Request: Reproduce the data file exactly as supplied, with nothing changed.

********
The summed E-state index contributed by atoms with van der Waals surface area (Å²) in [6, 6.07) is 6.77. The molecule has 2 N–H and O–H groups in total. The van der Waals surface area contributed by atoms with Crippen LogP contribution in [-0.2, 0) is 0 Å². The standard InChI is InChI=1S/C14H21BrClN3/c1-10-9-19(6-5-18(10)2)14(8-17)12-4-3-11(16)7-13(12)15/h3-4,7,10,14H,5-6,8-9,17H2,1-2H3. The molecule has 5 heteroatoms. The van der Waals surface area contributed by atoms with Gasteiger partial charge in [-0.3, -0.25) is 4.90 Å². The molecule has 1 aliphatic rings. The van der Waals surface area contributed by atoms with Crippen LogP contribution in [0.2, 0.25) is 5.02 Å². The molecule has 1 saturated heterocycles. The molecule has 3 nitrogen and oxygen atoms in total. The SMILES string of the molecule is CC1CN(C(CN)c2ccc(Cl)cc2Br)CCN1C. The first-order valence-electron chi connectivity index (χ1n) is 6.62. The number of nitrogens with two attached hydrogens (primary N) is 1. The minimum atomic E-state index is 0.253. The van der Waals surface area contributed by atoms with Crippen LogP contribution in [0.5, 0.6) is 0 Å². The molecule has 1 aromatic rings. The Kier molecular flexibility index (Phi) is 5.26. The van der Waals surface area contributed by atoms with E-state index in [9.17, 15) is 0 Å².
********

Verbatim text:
The summed E-state index contributed by atoms with van der Waals surface area (Å²) in [6, 6.07) is 6.77. The molecule has 2 N–H and O–H groups in total. The van der Waals surface area contributed by atoms with Crippen LogP contribution in [-0.2, 0) is 0 Å². The standard InChI is InChI=1S/C14H21BrClN3/c1-10-9-19(6-5-18(10)2)14(8-17)12-4-3-11(16)7-13(12)15/h3-4,7,10,14H,5-6,8-9,17H2,1-2H3. The molecule has 5 heteroatoms. The van der Waals surface area contributed by atoms with Gasteiger partial charge in [-0.3, -0.25) is 4.90 Å². The molecule has 1 aliphatic rings. The van der Waals surface area contributed by atoms with Crippen LogP contribution in [0.2, 0.25) is 5.02 Å². The molecule has 1 saturated heterocycles. The molecule has 3 nitrogen and oxygen atoms in total. The SMILES string of the molecule is CC1CN(C(CN)c2ccc(Cl)cc2Br)CCN1C. The first-order valence-electron chi connectivity index (χ1n) is 6.62. The number of nitrogens with two attached hydrogens (primary N) is 1. The minimum atomic E-state index is 0.253. The van der Waals surface area contributed by atoms with Crippen LogP contribution in [0.5, 0.6) is 0 Å². The molecule has 1 aromatic rings. The Kier molecular flexibility index (Phi) is 5.26. The van der Waals surface area contributed by atoms with E-state index in [9.17, 15) is 0 Å².